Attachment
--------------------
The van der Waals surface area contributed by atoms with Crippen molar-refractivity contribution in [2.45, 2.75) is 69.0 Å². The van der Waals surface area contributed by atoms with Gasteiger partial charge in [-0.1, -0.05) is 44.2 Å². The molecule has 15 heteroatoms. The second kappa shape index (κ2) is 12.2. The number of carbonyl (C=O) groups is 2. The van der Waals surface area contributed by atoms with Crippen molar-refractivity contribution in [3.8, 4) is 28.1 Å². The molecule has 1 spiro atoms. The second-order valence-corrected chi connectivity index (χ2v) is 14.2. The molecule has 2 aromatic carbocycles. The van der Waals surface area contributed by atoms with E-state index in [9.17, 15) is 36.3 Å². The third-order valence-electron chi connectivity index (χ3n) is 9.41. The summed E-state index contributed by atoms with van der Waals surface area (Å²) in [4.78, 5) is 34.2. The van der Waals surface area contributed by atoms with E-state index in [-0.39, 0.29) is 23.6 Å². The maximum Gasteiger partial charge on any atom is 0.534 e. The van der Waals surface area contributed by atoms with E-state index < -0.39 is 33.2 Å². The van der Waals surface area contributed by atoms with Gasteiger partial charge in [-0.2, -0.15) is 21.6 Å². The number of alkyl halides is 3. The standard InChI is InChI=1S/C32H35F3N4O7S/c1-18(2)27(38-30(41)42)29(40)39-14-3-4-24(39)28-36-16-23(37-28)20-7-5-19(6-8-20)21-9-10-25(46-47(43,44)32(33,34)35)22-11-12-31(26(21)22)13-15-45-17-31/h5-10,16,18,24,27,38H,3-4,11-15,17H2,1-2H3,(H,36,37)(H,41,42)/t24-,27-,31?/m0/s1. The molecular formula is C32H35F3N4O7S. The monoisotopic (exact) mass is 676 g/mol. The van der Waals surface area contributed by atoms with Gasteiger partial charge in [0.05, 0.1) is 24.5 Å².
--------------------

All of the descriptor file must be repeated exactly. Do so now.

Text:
The van der Waals surface area contributed by atoms with Crippen molar-refractivity contribution in [2.45, 2.75) is 69.0 Å². The van der Waals surface area contributed by atoms with Gasteiger partial charge in [-0.1, -0.05) is 44.2 Å². The molecule has 15 heteroatoms. The second kappa shape index (κ2) is 12.2. The number of carbonyl (C=O) groups is 2. The van der Waals surface area contributed by atoms with Crippen molar-refractivity contribution in [3.8, 4) is 28.1 Å². The molecule has 1 spiro atoms. The second-order valence-corrected chi connectivity index (χ2v) is 14.2. The molecule has 2 aromatic carbocycles. The van der Waals surface area contributed by atoms with E-state index in [9.17, 15) is 36.3 Å². The third-order valence-electron chi connectivity index (χ3n) is 9.41. The summed E-state index contributed by atoms with van der Waals surface area (Å²) in [4.78, 5) is 34.2. The van der Waals surface area contributed by atoms with E-state index in [-0.39, 0.29) is 23.6 Å². The maximum Gasteiger partial charge on any atom is 0.534 e. The van der Waals surface area contributed by atoms with E-state index < -0.39 is 33.2 Å². The van der Waals surface area contributed by atoms with Gasteiger partial charge in [-0.2, -0.15) is 21.6 Å². The number of alkyl halides is 3. The standard InChI is InChI=1S/C32H35F3N4O7S/c1-18(2)27(38-30(41)42)29(40)39-14-3-4-24(39)28-36-16-23(37-28)20-7-5-19(6-8-20)21-9-10-25(46-47(43,44)32(33,34)35)22-11-12-31(26(21)22)13-15-45-17-31/h5-10,16,18,24,27,38H,3-4,11-15,17H2,1-2H3,(H,36,37)(H,41,42)/t24-,27-,31?/m0/s1. The molecular formula is C32H35F3N4O7S. The monoisotopic (exact) mass is 676 g/mol. The van der Waals surface area contributed by atoms with Gasteiger partial charge in [0.05, 0.1) is 24.5 Å².